about 1685. Donald Gorm was killed at Killycrankie, 1689, and 
unmarried. His brother Alexander fucceeded, and was in the 
conflifls of Cromdale, 1690, and Sherrifmuir, 1715, and died in 
1724. Hjs fon John fucceeded, and died in 1754. Alexander, hig 
fon, was imprifoned at London in' 1745 5 but Angus, another fon, 
led the tenants and vaffals of Glengary into the rebellion, and was 
killed by a random (hot at Falkirk, in January 1746. Alexander 
returned home, and died a bachelor, 1761. Angus' fon, by a 
niece of Struan, fuceeededj and was Duncan of Glengary. He 
married a daughtet of Sir Ludovick Grant of Dalvey, and had' 
iflue. He died in 1788, and his fon Alexander fucceeded. . 

The furname of Duff has within this century emerged, and 
rifen into uncommon opulence; and the family of their prefent 
head, the Eari Fife, has gone through the gradations of Irifh no* 
bility, till the prefent Earl in 1790 was created a Britifh Peer, by 
the title of Duff. Lord Fife. 

There was an old ,family of this name, proprietors of Muldavid 


40 INHABITANTS OF Tri£ Chap. I* 

and Craighead, in the immediate vicinity of Cullen. Through 
ten defcents, decently inftrihfted, the direct line at laft became 
£xtin£t., in the perfon of John Duff , who died in Holland, 1717. 
The grandfather of this John was twice married. A fin of his 
fecond marriage was Adavti who lived in Clunybeg orfAuchin- 
downl By his wife, a daughter of Gordon of Birkenburn, this 
Adam had Alexander of Keithmore ; Williarri, anceftor of Drum- 
muir and Crombie ; John, anceftor of Corfindae. Clunybeg died 
in 1677. , Alexander of Keithmore married Helen, daughter of 
Alexander Grant of Aliachie, an heirefs. By her he had Alex- 
ander of Braco, William of Dipple, and Patrick of Craigfton, 
Alexander purchafed the lands of Braco, and made many other 
acquifitions. He married a daughter of Sir William Gordon of 
Lefmore, and had feveral daughters. His only fon, William % 
fuceeded him, who died without male iffue. His uncle, William 
tif Dipple y fuccecded ; and by his wife, a daughter of Sir George 
Gordon of Edinglaffie, left feveral daughters, and a fon, William. 
v/ho fucceeded to the eftates of Braco and Dipple. He married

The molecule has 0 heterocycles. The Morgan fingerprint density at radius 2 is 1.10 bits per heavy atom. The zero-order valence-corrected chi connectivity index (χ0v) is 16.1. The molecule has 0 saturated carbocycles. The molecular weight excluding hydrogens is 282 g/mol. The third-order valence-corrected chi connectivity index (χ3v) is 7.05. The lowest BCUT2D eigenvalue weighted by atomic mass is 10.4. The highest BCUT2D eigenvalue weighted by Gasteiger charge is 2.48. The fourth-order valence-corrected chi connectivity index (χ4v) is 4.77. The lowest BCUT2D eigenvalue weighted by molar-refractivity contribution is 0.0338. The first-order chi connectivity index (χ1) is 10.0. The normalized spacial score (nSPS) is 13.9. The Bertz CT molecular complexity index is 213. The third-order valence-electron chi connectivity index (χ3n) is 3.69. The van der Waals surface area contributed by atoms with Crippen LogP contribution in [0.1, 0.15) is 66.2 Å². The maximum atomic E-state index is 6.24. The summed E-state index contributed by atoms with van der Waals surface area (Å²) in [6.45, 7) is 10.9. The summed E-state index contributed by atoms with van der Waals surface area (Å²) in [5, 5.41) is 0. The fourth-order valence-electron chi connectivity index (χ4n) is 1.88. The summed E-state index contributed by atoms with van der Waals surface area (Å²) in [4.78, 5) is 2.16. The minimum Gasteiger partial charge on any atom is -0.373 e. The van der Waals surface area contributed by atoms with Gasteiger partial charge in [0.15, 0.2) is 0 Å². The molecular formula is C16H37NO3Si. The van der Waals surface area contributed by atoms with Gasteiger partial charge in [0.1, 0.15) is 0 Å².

Jean, daughter of Sir James Grant of Grant. In 1735 he was 
created Baron Braco of Kilbryde in Ireland, and by patent to him 
and his heirs male in 1759, he was created Vifcpunt Macduff and 
Earl Fife in that kingdom. He died in 1763, and was, fucceeded 
by his fon James Vifcount Macduff, who in 1 790 was created a 
Britifh Peer. , 

This William, Earl of Fife, had a numerous family, and gave 
landed property to all his younger fons,. Alexander got Eeht in 
Aberdeenfhire, and married a daughter of Skene of Skene, and 
has children, George got the eltate of Milntown and Bermuckity 
Dear Elgin, was married, and has a fon. Lewis had Blairrie 
near Forres, was married, but has no children. Arthur had Or- 
town, and remains a bachelor. His eldeft daughter, Lady Ann, 
married her near relation, Duff of Hatton, and had one daughter, 
Jean, an heirefs, married to her coufin, Sir James Grant of Grant. 
Lady Jane married Sir William Gordon of Park, and, after his 
death, Hay of Montblairy. Lady Janet married Keith Urquhart 
of Meldrum. Lady Margaret married James Brodie of Brodie. 
Lady Sophia married Mr. Wharton; and Lady Helen 'married 
Admiral Duff. James Earl Fife married the only child of Sin- 
clair Earl ©f Caithnefs, and has no ifiue. 


ihap. 1. fcttOVWCE OF MORAY* <fi 

William, fecond fon of Clunybeg, was father of Alexander, who 
| married Katherinc, eldeft daughter and heirefs of DufFof Drum- 
muir, and by her had Robert of Drummuir, John of Coubin, and , , 
William of Muirtown. To Robert of Drummuir fucceeded his 
fon, Archibald of Drummuir, who died a bachelor,! and was fuc- 
ceeded by hi3 coufin defcended of Coubin. William had a fecond 
fon, James, father of William Duff of Crombie. Of Clunybeg's 
third fori is defcended Duff of Corfindae. Of Keithmore's fon, 
| Patrick of Craigfton, are defcended Hatton, Premnay, Fettereffo, 

: &c. • 

The family of Gordonstown is now extinct in the male line 5 
but it would be improper to omit a fketch, as they were diftin- 
guiflied by their abilities, as alfo by their peculiarities. 

Sir Robert Gordon, the firft of Gordonftown, was fecond fort 

! of Alexander Earl of Sutherland. In May 1625 ne was created a 

knighf baronet of' the order of Nova Scotia, with precedence of 

all the knights of that order. In 1634 he was one of the Privy 

Council of Charles I. ; and in 1642 the Parliament made him a